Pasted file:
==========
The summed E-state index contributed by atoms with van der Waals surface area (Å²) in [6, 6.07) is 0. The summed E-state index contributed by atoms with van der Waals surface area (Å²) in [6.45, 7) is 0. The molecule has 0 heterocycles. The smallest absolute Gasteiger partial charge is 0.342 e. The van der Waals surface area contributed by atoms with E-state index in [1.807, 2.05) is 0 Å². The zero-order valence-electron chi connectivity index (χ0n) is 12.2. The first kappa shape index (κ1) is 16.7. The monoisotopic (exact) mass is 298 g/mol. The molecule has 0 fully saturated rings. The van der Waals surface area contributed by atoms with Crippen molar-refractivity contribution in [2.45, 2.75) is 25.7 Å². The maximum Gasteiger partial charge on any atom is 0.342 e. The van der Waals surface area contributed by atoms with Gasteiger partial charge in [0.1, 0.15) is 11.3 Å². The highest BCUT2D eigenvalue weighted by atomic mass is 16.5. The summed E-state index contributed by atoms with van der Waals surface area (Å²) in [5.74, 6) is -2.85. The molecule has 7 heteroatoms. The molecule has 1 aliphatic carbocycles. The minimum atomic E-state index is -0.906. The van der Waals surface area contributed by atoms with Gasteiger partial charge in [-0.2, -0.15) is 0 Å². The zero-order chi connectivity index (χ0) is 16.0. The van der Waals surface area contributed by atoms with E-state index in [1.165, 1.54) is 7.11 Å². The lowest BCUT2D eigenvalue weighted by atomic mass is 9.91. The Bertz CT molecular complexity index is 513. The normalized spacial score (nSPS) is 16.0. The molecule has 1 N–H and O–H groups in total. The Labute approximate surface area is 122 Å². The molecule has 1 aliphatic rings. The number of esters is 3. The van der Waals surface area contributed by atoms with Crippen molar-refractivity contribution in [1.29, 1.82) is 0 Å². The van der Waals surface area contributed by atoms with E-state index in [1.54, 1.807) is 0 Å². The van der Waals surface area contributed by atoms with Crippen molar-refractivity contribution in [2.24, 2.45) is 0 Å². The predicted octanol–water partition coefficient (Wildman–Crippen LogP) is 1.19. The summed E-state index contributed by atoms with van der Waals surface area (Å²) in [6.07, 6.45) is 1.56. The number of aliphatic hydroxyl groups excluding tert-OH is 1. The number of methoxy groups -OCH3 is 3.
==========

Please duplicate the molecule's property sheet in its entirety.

The summed E-state index contributed by atoms with van der Waals surface area (Å²) in [6, 6.07) is 0. The summed E-state index contributed by atoms with van der Waals surface area (Å²) in [6.45, 7) is 0. The molecule has 0 heterocycles. The smallest absolute Gasteiger partial charge is 0.342 e. The van der Waals surface area contributed by atoms with E-state index in [1.807, 2.05) is 0 Å². The zero-order valence-electron chi connectivity index (χ0n) is 12.2. The first kappa shape index (κ1) is 16.7. The monoisotopic (exact) mass is 298 g/mol. The molecule has 0 fully saturated rings. The van der Waals surface area contributed by atoms with Crippen molar-refractivity contribution in [2.45, 2.75) is 25.7 Å². The maximum Gasteiger partial charge on any atom is 0.342 e. The van der Waals surface area contributed by atoms with Gasteiger partial charge in [0.1, 0.15) is 11.3 Å². The highest BCUT2D eigenvalue weighted by atomic mass is 16.5. The summed E-state index contributed by atoms with van der Waals surface area (Å²) in [5.74, 6) is -2.85. The molecule has 7 heteroatoms. The molecule has 1 aliphatic carbocycles. The minimum atomic E-state index is -0.906. The van der Waals surface area contributed by atoms with Gasteiger partial charge in [-0.2, -0.15) is 0 Å². The zero-order chi connectivity index (χ0) is 16.0. The van der Waals surface area contributed by atoms with E-state index in [1.165, 1.54) is 7.11 Å². The lowest BCUT2D eigenvalue weighted by atomic mass is 9.91. The Bertz CT molecular complexity index is 513. The normalized spacial score (nSPS) is 16.0. The molecule has 1 N–H and O–H groups in total. The Labute approximate surface area is 122 Å². The molecule has 1 aliphatic rings. The number of esters is 3. The van der Waals surface area contributed by atoms with Crippen molar-refractivity contribution in [1.29, 1.82) is 0 Å². The van der Waals surface area contributed by atoms with E-state index in [1.54, 1.807) is 0 Å². The van der Waals surface area contributed by atoms with Crippen molar-refractivity contribution in [2.24, 2.45) is 0 Å². The predicted octanol–water partition coefficient (Wildman–Crippen LogP) is 1.19. The summed E-state index contributed by atoms with van der Waals surface area (Å²) in [6.07, 6.45) is 1.56. The number of aliphatic hydroxyl groups excluding tert-OH is 1. The number of methoxy groups -OCH3 is 3.